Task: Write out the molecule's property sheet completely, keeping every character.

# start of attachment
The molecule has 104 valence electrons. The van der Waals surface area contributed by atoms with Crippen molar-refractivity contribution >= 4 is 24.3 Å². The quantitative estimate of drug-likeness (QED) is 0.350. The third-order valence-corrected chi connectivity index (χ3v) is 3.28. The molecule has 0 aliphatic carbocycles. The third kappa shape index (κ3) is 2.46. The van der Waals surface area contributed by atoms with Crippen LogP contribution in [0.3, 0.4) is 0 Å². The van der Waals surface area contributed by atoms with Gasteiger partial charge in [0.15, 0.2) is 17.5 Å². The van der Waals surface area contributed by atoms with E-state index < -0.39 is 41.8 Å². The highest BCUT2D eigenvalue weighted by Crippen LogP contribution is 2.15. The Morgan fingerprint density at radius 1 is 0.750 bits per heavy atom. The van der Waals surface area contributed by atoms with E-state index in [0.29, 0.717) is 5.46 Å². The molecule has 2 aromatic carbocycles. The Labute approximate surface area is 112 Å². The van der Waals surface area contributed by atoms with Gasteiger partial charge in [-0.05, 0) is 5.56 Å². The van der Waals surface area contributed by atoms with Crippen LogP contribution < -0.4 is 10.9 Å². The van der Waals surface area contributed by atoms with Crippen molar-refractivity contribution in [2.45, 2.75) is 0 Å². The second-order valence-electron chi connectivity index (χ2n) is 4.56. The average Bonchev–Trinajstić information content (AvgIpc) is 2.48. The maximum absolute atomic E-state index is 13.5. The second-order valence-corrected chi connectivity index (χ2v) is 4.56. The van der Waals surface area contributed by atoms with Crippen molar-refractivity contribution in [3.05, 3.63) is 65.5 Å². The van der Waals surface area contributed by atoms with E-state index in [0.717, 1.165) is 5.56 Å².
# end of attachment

The molecule has 104 valence electrons. The van der Waals surface area contributed by atoms with Crippen molar-refractivity contribution >= 4 is 24.3 Å². The quantitative estimate of drug-likeness (QED) is 0.350. The third-order valence-corrected chi connectivity index (χ3v) is 3.28. The molecule has 0 aliphatic carbocycles. The third kappa shape index (κ3) is 2.46. The van der Waals surface area contributed by atoms with Crippen LogP contribution in [0.3, 0.4) is 0 Å². The van der Waals surface area contributed by atoms with Gasteiger partial charge in [0.15, 0.2) is 17.5 Å². The van der Waals surface area contributed by atoms with E-state index < -0.39 is 41.8 Å². The highest BCUT2D eigenvalue weighted by Crippen LogP contribution is 2.15. The Morgan fingerprint density at radius 1 is 0.750 bits per heavy atom. The van der Waals surface area contributed by atoms with E-state index in [0.29, 0.717) is 5.46 Å². The molecule has 2 aromatic carbocycles. The Labute approximate surface area is 112 Å². The van der Waals surface area contributed by atoms with Gasteiger partial charge in [-0.05, 0) is 5.56 Å². The van der Waals surface area contributed by atoms with Crippen LogP contribution < -0.4 is 10.9 Å². The van der Waals surface area contributed by atoms with Crippen molar-refractivity contribution in [2.45, 2.75) is 0 Å². The second-order valence-electron chi connectivity index (χ2n) is 4.56. The average Bonchev–Trinajstić information content (AvgIpc) is 2.48. The maximum absolute atomic E-state index is 13.5. The second-order valence-corrected chi connectivity index (χ2v) is 4.56. The van der Waals surface area contributed by atoms with Crippen molar-refractivity contribution in [3.05, 3.63) is 65.5 Å². The van der Waals surface area contributed by atoms with E-state index in [0.717, 1.165) is 5.56 Å².